OSU Football: Is Braxton Miller a Legitimate 2012 Heisman Trophy Candidate?
Though the Ohio State football team took a few steps backward last season, things look to get back to normal again in 2012 under the leadership of national championship-winning head coach Urban Meyer.
With the insertion of the spread, expectations are high for the potential of the Buckeyes' offensive production; especially with an exciting dual quarterback like sophomore Braxton Miller taking snaps behind center.
Miller will be put in an offensive system that's designed to exploit his athletic abilities. That's exciting when you consider how stagnant the Ohio State offense was a year ago. Yet the question still remains: How good can Braxton Miller get and how soon can he get there? Is he actually Heisman material this year? We will soon see!
On top of the Buckeyes winning at least 10 games, here are five things that must happen in order for the sophomore to hoist up the bronze stiff arm by season's end.
5.) Complete at Least 65 Percent of His Passes
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One thing that all of the previous five Heisman Trophy-winning quarterbacks have in common is that they were accurate with the ball, completing at least 65 percent of their passes. In fact, the average completion percentage of the last five Heisman Trophy winning QB's combined is nearly 68 percent.
Miller's pass accuracy is the biggest question mark going into his dark horse Heisman campaign. Though he completed 54.1 percent of his passes as a freshman, his completion percentage was literally sitting at just 50 percent on the year before he went 18-of-23 (78 percent) in the Gator Bowl.
As demonstrated in the spring game, however, Miller's passing game has vastly improved and he looks very comfortable in the new offense. If Miller is anywhere near as accurate as he was in the spring game (where he completed 77 percent of his passes), the sky is the limit for him this season.
4.) Pass for at Least 2,500 Yards
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Another trend with the previous five Heisman winning quarterbacks is that all of them threw for at least 2,500 yards. In fact, the average amount of yards those legendary quarterbacks threw in their Heisman campaign's is 3,539 yards.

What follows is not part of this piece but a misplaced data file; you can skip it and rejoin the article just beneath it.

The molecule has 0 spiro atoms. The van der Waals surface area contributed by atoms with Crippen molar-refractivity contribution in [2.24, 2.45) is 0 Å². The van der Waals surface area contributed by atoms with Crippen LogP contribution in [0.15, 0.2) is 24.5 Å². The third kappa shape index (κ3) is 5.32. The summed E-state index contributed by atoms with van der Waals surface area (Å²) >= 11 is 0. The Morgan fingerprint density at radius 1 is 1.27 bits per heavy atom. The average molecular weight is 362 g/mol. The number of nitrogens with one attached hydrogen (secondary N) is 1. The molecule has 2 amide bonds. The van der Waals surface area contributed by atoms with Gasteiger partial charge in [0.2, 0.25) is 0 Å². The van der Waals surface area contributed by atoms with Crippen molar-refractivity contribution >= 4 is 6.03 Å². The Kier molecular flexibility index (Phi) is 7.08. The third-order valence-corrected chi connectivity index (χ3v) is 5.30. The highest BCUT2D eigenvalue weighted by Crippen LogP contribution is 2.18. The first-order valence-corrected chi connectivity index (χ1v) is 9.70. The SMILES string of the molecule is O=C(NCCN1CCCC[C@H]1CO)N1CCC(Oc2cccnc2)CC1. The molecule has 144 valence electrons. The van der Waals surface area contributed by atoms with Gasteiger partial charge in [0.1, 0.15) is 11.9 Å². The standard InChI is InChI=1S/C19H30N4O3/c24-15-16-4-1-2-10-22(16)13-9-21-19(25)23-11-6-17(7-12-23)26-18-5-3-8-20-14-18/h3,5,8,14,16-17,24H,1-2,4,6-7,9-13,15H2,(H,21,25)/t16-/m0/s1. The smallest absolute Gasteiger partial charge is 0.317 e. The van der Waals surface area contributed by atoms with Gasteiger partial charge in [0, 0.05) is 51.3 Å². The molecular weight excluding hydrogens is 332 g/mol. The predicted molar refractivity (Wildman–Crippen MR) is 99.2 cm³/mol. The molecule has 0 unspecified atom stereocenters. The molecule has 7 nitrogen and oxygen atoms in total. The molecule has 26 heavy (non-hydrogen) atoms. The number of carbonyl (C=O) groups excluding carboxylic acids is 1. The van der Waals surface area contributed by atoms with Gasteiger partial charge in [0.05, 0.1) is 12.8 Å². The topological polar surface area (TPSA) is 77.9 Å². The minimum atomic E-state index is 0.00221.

If Braxton Miller can duplicate his performance in the 2012 spring game and pass for 258 yards game in and game out this fall, he would end up with over 3,000 passing yards on the season.
3.) Rush for Near or over 1,000 Yards
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Braxton Miller can flat out fly, and he's capable of exploding for big chunks of rushing yards on every given play. Having great speed, good vision, the ability to break tackles and a knack for knowing when to tuck the ball and run, he is one of the most dangerous QB's in the country with his feet.
That being said, rushing for nearly 1,000 yards should be the easiest of the things mentioned on this list for Miller to accomplish; especially considering the way his rushing abilities will be utilized in Urban Meyer's spread offense.
After all Miller did lead the team in rushing in last season with 715 yards. He just has to avoid getting hurt.
2.) Have Less Than 10 Interceptions
Miller's interception vs. Michigan
For the most part, Braxton Miller did a good job protecting the ball last year. He will have to do the same thing as a sophomore as Urban Meyer's offense will require him to throw the ball more than he ever has in his career.
Can Miller limit the number of mistakes he makes and have a productive season distributing the ball to his speedy play-makers? Only time will tell.
1.) Have a Heisman Moment
Much like other quarterbacks to take home the Heisman trophy, Miller will have to showcase his skills when the pressure is on him most. Last year he did just that in his comeback win against the Wisconsin Badgers.
I suspect that Miller's best chance to have a Heisman moment this season will come against the Michigan Wolverines on November 24th in front of a sellout crowd in Columbus.
Urban Meyer has coached some very successful quarterbacks in his career and Miller is the kind of guy he likes behind the center. When asked about Miller's potential, Meyer had this to say of his young quarterback: “He's the most dynamic athlete I've ever coached.”
But does Miller have what it takes to put up extraordinary passing and rushing numbers in the same season? If so, could that happen as early as his sophomore year? And will Ohio State win enough games for him to get Heisman recognition? I can't wait to find out!